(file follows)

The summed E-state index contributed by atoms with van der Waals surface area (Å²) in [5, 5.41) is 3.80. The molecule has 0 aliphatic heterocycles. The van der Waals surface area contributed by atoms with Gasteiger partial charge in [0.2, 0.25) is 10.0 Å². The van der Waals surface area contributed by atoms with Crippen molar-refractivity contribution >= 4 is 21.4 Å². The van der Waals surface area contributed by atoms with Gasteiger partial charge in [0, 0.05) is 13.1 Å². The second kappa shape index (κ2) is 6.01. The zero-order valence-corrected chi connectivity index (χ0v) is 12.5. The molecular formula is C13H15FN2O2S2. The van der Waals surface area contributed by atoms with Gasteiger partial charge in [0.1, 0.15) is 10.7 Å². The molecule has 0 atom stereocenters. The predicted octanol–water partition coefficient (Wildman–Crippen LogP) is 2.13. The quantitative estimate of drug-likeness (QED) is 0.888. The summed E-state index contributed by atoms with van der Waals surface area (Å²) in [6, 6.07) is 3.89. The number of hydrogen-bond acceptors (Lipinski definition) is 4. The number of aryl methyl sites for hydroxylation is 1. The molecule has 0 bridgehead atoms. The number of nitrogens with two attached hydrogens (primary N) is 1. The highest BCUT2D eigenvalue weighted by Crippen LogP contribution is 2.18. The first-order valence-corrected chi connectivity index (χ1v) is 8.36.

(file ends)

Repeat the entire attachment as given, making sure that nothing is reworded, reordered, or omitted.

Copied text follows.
The summed E-state index contributed by atoms with van der Waals surface area (Å²) in [5, 5.41) is 3.80. The molecule has 0 aliphatic heterocycles. The van der Waals surface area contributed by atoms with Gasteiger partial charge in [0.2, 0.25) is 10.0 Å². The van der Waals surface area contributed by atoms with Crippen molar-refractivity contribution >= 4 is 21.4 Å². The van der Waals surface area contributed by atoms with Gasteiger partial charge in [0, 0.05) is 13.1 Å². The second kappa shape index (κ2) is 6.01. The zero-order valence-corrected chi connectivity index (χ0v) is 12.5. The molecular formula is C13H15FN2O2S2. The van der Waals surface area contributed by atoms with Gasteiger partial charge in [0.1, 0.15) is 10.7 Å². The molecule has 0 atom stereocenters. The predicted octanol–water partition coefficient (Wildman–Crippen LogP) is 2.13. The quantitative estimate of drug-likeness (QED) is 0.888. The summed E-state index contributed by atoms with van der Waals surface area (Å²) in [6, 6.07) is 3.89. The number of hydrogen-bond acceptors (Lipinski definition) is 4. The number of aryl methyl sites for hydroxylation is 1. The molecule has 0 bridgehead atoms. The number of nitrogens with two attached hydrogens (primary N) is 1. The highest BCUT2D eigenvalue weighted by Crippen LogP contribution is 2.18. The first-order valence-corrected chi connectivity index (χ1v) is 8.36.